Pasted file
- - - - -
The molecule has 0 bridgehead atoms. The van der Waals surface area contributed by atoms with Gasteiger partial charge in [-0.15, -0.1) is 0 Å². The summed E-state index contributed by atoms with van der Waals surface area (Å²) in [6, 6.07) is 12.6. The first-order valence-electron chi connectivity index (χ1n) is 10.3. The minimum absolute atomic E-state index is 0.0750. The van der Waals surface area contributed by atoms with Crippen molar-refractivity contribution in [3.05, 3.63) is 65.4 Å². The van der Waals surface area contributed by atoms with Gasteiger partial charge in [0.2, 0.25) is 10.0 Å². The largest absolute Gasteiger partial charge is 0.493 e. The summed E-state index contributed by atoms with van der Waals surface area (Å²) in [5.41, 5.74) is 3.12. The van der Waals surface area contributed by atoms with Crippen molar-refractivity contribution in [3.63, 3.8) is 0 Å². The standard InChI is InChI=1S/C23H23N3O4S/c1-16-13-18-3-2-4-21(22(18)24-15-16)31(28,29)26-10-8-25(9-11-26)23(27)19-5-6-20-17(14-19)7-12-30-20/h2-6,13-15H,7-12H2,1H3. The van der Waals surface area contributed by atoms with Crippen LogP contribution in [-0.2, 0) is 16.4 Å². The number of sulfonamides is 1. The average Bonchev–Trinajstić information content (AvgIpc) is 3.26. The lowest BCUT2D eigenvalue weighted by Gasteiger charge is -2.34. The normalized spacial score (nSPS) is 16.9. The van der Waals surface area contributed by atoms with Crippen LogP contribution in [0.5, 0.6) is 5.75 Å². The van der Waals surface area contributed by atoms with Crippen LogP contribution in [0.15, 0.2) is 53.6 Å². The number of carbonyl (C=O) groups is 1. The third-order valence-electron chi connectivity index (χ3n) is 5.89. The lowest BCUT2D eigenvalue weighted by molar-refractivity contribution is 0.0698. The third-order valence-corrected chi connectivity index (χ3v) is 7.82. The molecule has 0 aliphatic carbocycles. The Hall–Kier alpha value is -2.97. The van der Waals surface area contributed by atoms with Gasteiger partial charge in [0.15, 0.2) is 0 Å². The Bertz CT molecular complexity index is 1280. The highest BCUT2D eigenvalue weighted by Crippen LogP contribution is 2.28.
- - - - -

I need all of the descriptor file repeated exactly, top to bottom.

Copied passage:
The molecule has 0 bridgehead atoms. The van der Waals surface area contributed by atoms with Gasteiger partial charge in [-0.15, -0.1) is 0 Å². The summed E-state index contributed by atoms with van der Waals surface area (Å²) in [6, 6.07) is 12.6. The first-order valence-electron chi connectivity index (χ1n) is 10.3. The minimum absolute atomic E-state index is 0.0750. The van der Waals surface area contributed by atoms with Crippen molar-refractivity contribution in [3.05, 3.63) is 65.4 Å². The van der Waals surface area contributed by atoms with Gasteiger partial charge in [0.2, 0.25) is 10.0 Å². The largest absolute Gasteiger partial charge is 0.493 e. The summed E-state index contributed by atoms with van der Waals surface area (Å²) in [5.41, 5.74) is 3.12. The van der Waals surface area contributed by atoms with Crippen molar-refractivity contribution in [3.63, 3.8) is 0 Å². The standard InChI is InChI=1S/C23H23N3O4S/c1-16-13-18-3-2-4-21(22(18)24-15-16)31(28,29)26-10-8-25(9-11-26)23(27)19-5-6-20-17(14-19)7-12-30-20/h2-6,13-15H,7-12H2,1H3. The van der Waals surface area contributed by atoms with Crippen LogP contribution in [-0.2, 0) is 16.4 Å². The number of sulfonamides is 1. The average Bonchev–Trinajstić information content (AvgIpc) is 3.26. The lowest BCUT2D eigenvalue weighted by Gasteiger charge is -2.34. The normalized spacial score (nSPS) is 16.9. The van der Waals surface area contributed by atoms with Crippen LogP contribution in [0.5, 0.6) is 5.75 Å². The van der Waals surface area contributed by atoms with Crippen LogP contribution in [0.15, 0.2) is 53.6 Å². The number of carbonyl (C=O) groups is 1. The third-order valence-electron chi connectivity index (χ3n) is 5.89. The lowest BCUT2D eigenvalue weighted by molar-refractivity contribution is 0.0698. The third-order valence-corrected chi connectivity index (χ3v) is 7.82. The molecule has 0 aliphatic carbocycles. The Hall–Kier alpha value is -2.97. The van der Waals surface area contributed by atoms with Gasteiger partial charge in [0.15, 0.2) is 0 Å². The Bertz CT molecular complexity index is 1280. The highest BCUT2D eigenvalue weighted by Crippen LogP contribution is 2.28.